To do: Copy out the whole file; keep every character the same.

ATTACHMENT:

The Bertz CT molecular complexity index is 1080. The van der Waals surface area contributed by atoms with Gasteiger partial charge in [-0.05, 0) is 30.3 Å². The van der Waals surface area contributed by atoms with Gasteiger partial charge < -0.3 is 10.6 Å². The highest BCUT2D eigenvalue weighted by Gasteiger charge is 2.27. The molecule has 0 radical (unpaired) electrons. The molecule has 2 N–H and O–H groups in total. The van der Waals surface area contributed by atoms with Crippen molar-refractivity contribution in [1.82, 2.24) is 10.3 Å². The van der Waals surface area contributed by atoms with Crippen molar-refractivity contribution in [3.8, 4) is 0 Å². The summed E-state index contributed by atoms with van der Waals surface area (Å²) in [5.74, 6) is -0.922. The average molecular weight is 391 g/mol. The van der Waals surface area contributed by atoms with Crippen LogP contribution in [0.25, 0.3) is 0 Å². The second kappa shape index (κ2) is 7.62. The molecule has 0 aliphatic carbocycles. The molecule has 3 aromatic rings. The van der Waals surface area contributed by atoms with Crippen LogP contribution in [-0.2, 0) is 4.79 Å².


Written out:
The Bertz CT molecular complexity index is 1080. The van der Waals surface area contributed by atoms with Gasteiger partial charge in [-0.05, 0) is 30.3 Å². The van der Waals surface area contributed by atoms with Gasteiger partial charge < -0.3 is 10.6 Å². The highest BCUT2D eigenvalue weighted by Gasteiger charge is 2.27. The molecule has 0 radical (unpaired) electrons. The molecule has 2 N–H and O–H groups in total. The van der Waals surface area contributed by atoms with Crippen molar-refractivity contribution in [1.82, 2.24) is 10.3 Å². The van der Waals surface area contributed by atoms with Crippen molar-refractivity contribution in [3.8, 4) is 0 Å². The summed E-state index contributed by atoms with van der Waals surface area (Å²) in [5.74, 6) is -0.922. The average molecular weight is 391 g/mol. The van der Waals surface area contributed by atoms with Crippen LogP contribution in [0.25, 0.3) is 0 Å². The second kappa shape index (κ2) is 7.62. The molecule has 0 aliphatic carbocycles. The molecule has 3 aromatic rings. The van der Waals surface area contributed by atoms with Crippen LogP contribution in [-0.2, 0) is 4.79 Å².